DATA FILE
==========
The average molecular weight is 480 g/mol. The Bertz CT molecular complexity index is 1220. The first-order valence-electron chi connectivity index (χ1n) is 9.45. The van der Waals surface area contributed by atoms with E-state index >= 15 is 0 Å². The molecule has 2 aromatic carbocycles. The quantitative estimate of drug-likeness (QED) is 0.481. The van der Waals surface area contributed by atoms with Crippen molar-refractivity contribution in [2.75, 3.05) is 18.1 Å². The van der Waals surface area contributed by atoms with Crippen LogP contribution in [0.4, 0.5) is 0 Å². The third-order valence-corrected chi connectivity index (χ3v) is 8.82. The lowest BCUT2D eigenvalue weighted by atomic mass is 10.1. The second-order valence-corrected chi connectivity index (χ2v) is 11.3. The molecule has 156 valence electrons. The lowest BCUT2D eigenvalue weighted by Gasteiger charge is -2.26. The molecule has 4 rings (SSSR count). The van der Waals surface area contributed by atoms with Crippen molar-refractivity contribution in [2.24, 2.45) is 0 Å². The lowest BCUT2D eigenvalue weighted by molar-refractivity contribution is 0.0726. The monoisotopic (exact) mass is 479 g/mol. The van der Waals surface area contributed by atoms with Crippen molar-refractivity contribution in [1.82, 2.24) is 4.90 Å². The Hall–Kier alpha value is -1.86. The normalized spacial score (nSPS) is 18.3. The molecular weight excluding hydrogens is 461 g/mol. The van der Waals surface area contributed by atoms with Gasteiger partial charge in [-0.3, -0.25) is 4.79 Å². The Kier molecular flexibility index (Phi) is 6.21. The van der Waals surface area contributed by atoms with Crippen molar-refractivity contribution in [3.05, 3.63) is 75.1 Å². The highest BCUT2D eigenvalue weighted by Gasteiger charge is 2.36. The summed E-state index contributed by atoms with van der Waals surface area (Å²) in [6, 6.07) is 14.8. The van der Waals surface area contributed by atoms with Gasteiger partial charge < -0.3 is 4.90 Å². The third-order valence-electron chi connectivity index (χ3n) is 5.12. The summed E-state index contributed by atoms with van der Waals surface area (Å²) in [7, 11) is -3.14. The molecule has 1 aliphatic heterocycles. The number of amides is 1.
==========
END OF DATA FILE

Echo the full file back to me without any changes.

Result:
The average molecular weight is 480 g/mol. The Bertz CT molecular complexity index is 1220. The first-order valence-electron chi connectivity index (χ1n) is 9.45. The van der Waals surface area contributed by atoms with E-state index >= 15 is 0 Å². The molecule has 2 aromatic carbocycles. The quantitative estimate of drug-likeness (QED) is 0.481. The van der Waals surface area contributed by atoms with Crippen molar-refractivity contribution in [2.75, 3.05) is 18.1 Å². The van der Waals surface area contributed by atoms with Crippen LogP contribution in [0.4, 0.5) is 0 Å². The third-order valence-corrected chi connectivity index (χ3v) is 8.82. The lowest BCUT2D eigenvalue weighted by atomic mass is 10.1. The second-order valence-corrected chi connectivity index (χ2v) is 11.3. The molecule has 156 valence electrons. The lowest BCUT2D eigenvalue weighted by Gasteiger charge is -2.26. The molecule has 4 rings (SSSR count). The van der Waals surface area contributed by atoms with Crippen molar-refractivity contribution in [2.24, 2.45) is 0 Å². The lowest BCUT2D eigenvalue weighted by molar-refractivity contribution is 0.0726. The monoisotopic (exact) mass is 479 g/mol. The van der Waals surface area contributed by atoms with Crippen molar-refractivity contribution in [1.82, 2.24) is 4.90 Å². The Hall–Kier alpha value is -1.86. The normalized spacial score (nSPS) is 18.3. The molecular weight excluding hydrogens is 461 g/mol. The van der Waals surface area contributed by atoms with Gasteiger partial charge in [-0.3, -0.25) is 4.79 Å². The Kier molecular flexibility index (Phi) is 6.21. The van der Waals surface area contributed by atoms with Crippen molar-refractivity contribution in [3.05, 3.63) is 75.1 Å². The highest BCUT2D eigenvalue weighted by Gasteiger charge is 2.36. The summed E-state index contributed by atoms with van der Waals surface area (Å²) in [6, 6.07) is 14.8. The van der Waals surface area contributed by atoms with Gasteiger partial charge < -0.3 is 4.90 Å². The third-order valence-electron chi connectivity index (χ3n) is 5.12. The summed E-state index contributed by atoms with van der Waals surface area (Å²) in [7, 11) is -3.14. The molecule has 1 aliphatic heterocycles. The number of amides is 1.